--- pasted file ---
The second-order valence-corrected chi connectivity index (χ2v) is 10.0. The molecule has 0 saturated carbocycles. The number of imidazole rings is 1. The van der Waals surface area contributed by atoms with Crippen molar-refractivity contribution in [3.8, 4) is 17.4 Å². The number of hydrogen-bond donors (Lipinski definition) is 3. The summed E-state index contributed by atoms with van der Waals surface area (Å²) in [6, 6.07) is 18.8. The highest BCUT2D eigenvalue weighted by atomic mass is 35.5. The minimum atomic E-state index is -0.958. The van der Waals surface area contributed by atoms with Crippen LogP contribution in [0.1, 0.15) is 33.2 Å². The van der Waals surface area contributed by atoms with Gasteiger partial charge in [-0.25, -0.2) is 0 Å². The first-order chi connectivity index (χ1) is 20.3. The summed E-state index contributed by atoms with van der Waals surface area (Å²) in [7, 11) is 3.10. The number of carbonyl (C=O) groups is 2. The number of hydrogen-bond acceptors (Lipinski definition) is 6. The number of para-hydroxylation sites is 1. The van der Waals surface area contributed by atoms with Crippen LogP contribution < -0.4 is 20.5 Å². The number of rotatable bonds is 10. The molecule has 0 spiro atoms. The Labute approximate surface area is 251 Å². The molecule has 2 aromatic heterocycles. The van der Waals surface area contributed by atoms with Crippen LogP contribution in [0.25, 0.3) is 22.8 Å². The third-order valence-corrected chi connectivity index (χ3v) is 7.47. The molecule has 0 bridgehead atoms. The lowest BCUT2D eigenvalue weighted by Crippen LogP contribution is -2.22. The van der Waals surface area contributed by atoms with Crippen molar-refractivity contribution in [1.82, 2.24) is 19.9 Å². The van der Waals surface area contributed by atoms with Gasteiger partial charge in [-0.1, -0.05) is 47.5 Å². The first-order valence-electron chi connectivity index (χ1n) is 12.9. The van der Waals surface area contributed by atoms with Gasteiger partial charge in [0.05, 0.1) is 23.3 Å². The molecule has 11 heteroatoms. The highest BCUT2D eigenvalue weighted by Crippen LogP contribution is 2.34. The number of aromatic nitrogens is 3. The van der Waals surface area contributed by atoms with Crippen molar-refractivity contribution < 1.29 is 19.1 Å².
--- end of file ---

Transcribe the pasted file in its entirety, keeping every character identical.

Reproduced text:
The second-order valence-corrected chi connectivity index (χ2v) is 10.0. The molecule has 0 saturated carbocycles. The number of imidazole rings is 1. The van der Waals surface area contributed by atoms with Crippen molar-refractivity contribution in [3.8, 4) is 17.4 Å². The number of hydrogen-bond donors (Lipinski definition) is 3. The summed E-state index contributed by atoms with van der Waals surface area (Å²) in [6, 6.07) is 18.8. The highest BCUT2D eigenvalue weighted by atomic mass is 35.5. The minimum atomic E-state index is -0.958. The van der Waals surface area contributed by atoms with Crippen LogP contribution in [0.1, 0.15) is 33.2 Å². The van der Waals surface area contributed by atoms with Gasteiger partial charge in [-0.25, -0.2) is 0 Å². The first-order chi connectivity index (χ1) is 20.3. The summed E-state index contributed by atoms with van der Waals surface area (Å²) in [7, 11) is 3.10. The number of carbonyl (C=O) groups is 2. The number of hydrogen-bond acceptors (Lipinski definition) is 6. The number of para-hydroxylation sites is 1. The van der Waals surface area contributed by atoms with Crippen LogP contribution < -0.4 is 20.5 Å². The number of rotatable bonds is 10. The molecule has 0 spiro atoms. The Labute approximate surface area is 251 Å². The molecule has 2 aromatic heterocycles. The van der Waals surface area contributed by atoms with Crippen LogP contribution in [0.25, 0.3) is 22.8 Å². The third-order valence-corrected chi connectivity index (χ3v) is 7.47. The molecule has 0 bridgehead atoms. The lowest BCUT2D eigenvalue weighted by Crippen LogP contribution is -2.22. The van der Waals surface area contributed by atoms with Crippen molar-refractivity contribution in [1.82, 2.24) is 19.9 Å². The van der Waals surface area contributed by atoms with Gasteiger partial charge in [-0.1, -0.05) is 47.5 Å². The first-order valence-electron chi connectivity index (χ1n) is 12.9. The van der Waals surface area contributed by atoms with Gasteiger partial charge in [0.05, 0.1) is 23.3 Å². The molecule has 11 heteroatoms. The highest BCUT2D eigenvalue weighted by Crippen LogP contribution is 2.34. The number of aromatic nitrogens is 3. The van der Waals surface area contributed by atoms with Crippen molar-refractivity contribution < 1.29 is 19.1 Å².